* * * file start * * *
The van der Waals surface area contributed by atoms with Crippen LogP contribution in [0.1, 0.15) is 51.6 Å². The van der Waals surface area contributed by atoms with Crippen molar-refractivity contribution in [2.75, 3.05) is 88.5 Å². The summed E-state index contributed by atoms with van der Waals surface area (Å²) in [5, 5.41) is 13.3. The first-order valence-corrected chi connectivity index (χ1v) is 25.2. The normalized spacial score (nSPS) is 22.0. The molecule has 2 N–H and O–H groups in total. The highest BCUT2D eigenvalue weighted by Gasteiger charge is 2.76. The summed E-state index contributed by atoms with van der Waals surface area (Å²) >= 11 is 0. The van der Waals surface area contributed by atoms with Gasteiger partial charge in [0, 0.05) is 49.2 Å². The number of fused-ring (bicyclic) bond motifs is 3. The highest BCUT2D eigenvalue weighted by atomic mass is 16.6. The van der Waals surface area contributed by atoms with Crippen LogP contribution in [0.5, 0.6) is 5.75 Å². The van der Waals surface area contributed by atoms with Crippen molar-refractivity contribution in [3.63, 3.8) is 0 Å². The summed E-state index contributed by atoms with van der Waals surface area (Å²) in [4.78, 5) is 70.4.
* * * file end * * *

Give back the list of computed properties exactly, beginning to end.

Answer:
The van der Waals surface area contributed by atoms with Crippen LogP contribution in [0.1, 0.15) is 51.6 Å². The van der Waals surface area contributed by atoms with Crippen molar-refractivity contribution in [2.75, 3.05) is 88.5 Å². The summed E-state index contributed by atoms with van der Waals surface area (Å²) in [5, 5.41) is 13.3. The first-order valence-corrected chi connectivity index (χ1v) is 25.2. The normalized spacial score (nSPS) is 22.0. The molecule has 2 N–H and O–H groups in total. The highest BCUT2D eigenvalue weighted by Gasteiger charge is 2.76. The summed E-state index contributed by atoms with van der Waals surface area (Å²) >= 11 is 0. The van der Waals surface area contributed by atoms with Gasteiger partial charge in [0, 0.05) is 49.2 Å². The number of fused-ring (bicyclic) bond motifs is 3. The highest BCUT2D eigenvalue weighted by atomic mass is 16.6. The van der Waals surface area contributed by atoms with Crippen LogP contribution in [0.5, 0.6) is 5.75 Å². The van der Waals surface area contributed by atoms with Crippen molar-refractivity contribution in [3.63, 3.8) is 0 Å². The summed E-state index contributed by atoms with van der Waals surface area (Å²) in [4.78, 5) is 70.4.